The prevailing temper did not permit Hans Castorp to laugh, as he would otherwise surely have done, at this rapid fire of boxes on the ear. Instead, he quaked as he read. The irreproachable bearing of the one side, the contemptibleness and total lack of selfrespect of the other were both apparent in the document, which was, despite its frigid objectivity, so impressive as to move him deeply. So it was with them all. The Polish affaire d’honneur was conned far and wide, and discussed through clenched teeth. A counterblast by Herr Kasimir Japoll fell rather flat. The substance of it was that Zutawski had been perfectly well aware that he, Japoll, had been declared incapable of giving satisfaction by some conceited puppy in Lemberg, once on a time, and that his whole proceeding had been a pretence, since he knew full well it would not issue in a duel. Furthermore, the sole and only reason Zutawski had declined to institute proceedings was that all the world, himself included, was aware that his wife Jadwiga had provided him with a complete assortment of horns; as to the truth of which fact Japoll would have found nothing easier than to give evidence; and that lastly the appearance of the Kryloff before a court would have been little edifying for anybody concerned. Anyhow, it was only his own honour that had been impeached, not that of his partner in the famous conversation; von Zutawski had entrenched himself behind the fact in order not to involve himself in any danger. As for the rôle played by Herr von Asarapetian in the whole affair, he preferred not to speak of it, but for the encounter in the Kurhaus bar, he, Japoll, though ready of tongue and wit, was admittedly of very feeble strength; he was at a great physical disadvantage with Zutawski and his friends and the uncommonly powerful Zutawska; while the two young ladies who were in his and Lenart’s society were lively creatures enough, but timid as rabbits. Under the circumstances, and in order to avoid a free fight and public scandal, he had compelled Lenart, who would have put himself on the defensive, to be quiet, and to suffer in God’s name the transient social contact with MM. von Zutawski and Lodygowski, which had not hurt them at all, and which had been regarded in the light of a pleasantry by the bystanders.

Thus Japoll, for whom, of course, not much could be said. His defence did not greatly invalidate the elegant contrast of honour with pusillanimity presented by the document on the other side; the less because he had not the manifolding facilities disposed of by his opponents, and could only distribute a few typed duplicates of his reply. The protocol, on the contrary, everyone received, even the most uninterested. Naphta and Settembrini, for instance, had copies sent them, which Hans Castorp saw in their hands, and remarked, to his surprise, that they too perused them with bitter concentration. For him the ruling temper of the Berghof was too much—he was powerless to dissipate its mood by a burst of blithe and cleansing laughter, but this he had confidently expected to hear from Herr Settembrini. Alas, no, even the unclouded eye of the Freemason was dimmed by the prevailing spleen; it weighed on his spirit, stilling his mirth; it made him susceptible to the rasping provocation of the tale of the ear-boxing. Moreover he, the protagonist of Life, was suffering in spirit from the state of his health. Slowly, remorselessly, with deceptive interludes of brighter hope, it grew worse. He despised, he scorned it, and himself; but had reached the point where it obliged him, every few days, to take to his bed.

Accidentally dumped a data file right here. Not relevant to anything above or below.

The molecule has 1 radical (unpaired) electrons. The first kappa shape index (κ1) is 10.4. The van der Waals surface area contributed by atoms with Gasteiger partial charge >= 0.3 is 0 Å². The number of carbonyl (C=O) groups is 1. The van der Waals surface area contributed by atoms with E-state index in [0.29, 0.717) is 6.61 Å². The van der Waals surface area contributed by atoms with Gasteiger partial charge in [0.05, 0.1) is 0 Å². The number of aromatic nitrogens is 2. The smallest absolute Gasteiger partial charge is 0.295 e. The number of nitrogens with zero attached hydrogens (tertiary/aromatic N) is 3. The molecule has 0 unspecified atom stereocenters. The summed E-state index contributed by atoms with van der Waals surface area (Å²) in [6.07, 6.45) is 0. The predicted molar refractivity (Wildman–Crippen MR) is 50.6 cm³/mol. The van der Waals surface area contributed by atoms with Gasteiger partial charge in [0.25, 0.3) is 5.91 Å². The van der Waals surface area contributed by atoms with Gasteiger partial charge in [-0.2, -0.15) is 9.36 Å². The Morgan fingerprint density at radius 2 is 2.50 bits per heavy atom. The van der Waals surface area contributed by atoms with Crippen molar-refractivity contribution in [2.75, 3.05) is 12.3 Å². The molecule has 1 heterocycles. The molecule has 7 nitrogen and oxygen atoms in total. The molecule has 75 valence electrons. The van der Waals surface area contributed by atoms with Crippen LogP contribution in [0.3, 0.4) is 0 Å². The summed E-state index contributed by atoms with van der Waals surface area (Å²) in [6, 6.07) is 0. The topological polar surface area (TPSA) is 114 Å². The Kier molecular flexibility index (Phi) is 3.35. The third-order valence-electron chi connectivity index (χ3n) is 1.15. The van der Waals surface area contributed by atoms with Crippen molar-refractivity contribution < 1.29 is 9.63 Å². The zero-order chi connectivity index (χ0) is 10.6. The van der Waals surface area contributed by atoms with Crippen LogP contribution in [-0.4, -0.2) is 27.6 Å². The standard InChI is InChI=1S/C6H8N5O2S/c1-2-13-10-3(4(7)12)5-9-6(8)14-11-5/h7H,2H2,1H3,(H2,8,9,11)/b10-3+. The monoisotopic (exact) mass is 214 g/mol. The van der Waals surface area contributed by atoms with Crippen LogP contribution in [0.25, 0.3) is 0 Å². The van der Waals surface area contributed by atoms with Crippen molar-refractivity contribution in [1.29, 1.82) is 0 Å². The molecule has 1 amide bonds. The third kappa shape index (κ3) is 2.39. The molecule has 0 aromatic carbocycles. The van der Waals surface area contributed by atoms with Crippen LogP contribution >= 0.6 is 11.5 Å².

His housemate and antagonist was no better off. The organic disease which had been the cause—or must we say pretext—for the untimely end to his activities within his order, made rapid progress; even the high and thin conditions of life up here could not give it pause. Naphta too was often confined to his bed; the crack in his voice was more cracked than ever when he talked; and as his fever increased he talked more, and more malignantly, than ever. That ideal opposition to the forces of disease and death, the forced surrender of which before the superior power of abject nature gave Herr Settembrini such pain, was foreign to little Naphta. His way of taking the deterioration of his physical part was not with sorrow or aversion, but with a sort of jeering levity, an unnatural lust of combat, a mania of intellectual doubt, denial, and distraction, that was a sore irritant to the other’s melancholy, and daily embittered more the intellectual quarrel between them. Hans Castorp, of course, could only speak of those at which he was present; but he felt tolerably sure he did not miss any; that his presence, the presence of the bone of pedagogic contention, was necessary, to give rise to a disputation of any magnitude. And though he did not spare Herr Settembrini the pain of finding Naphta’s gibes worth hearing, he had to admit that these were latterly going beyond all bounds and often enough overstepping the border-line of mental sanity.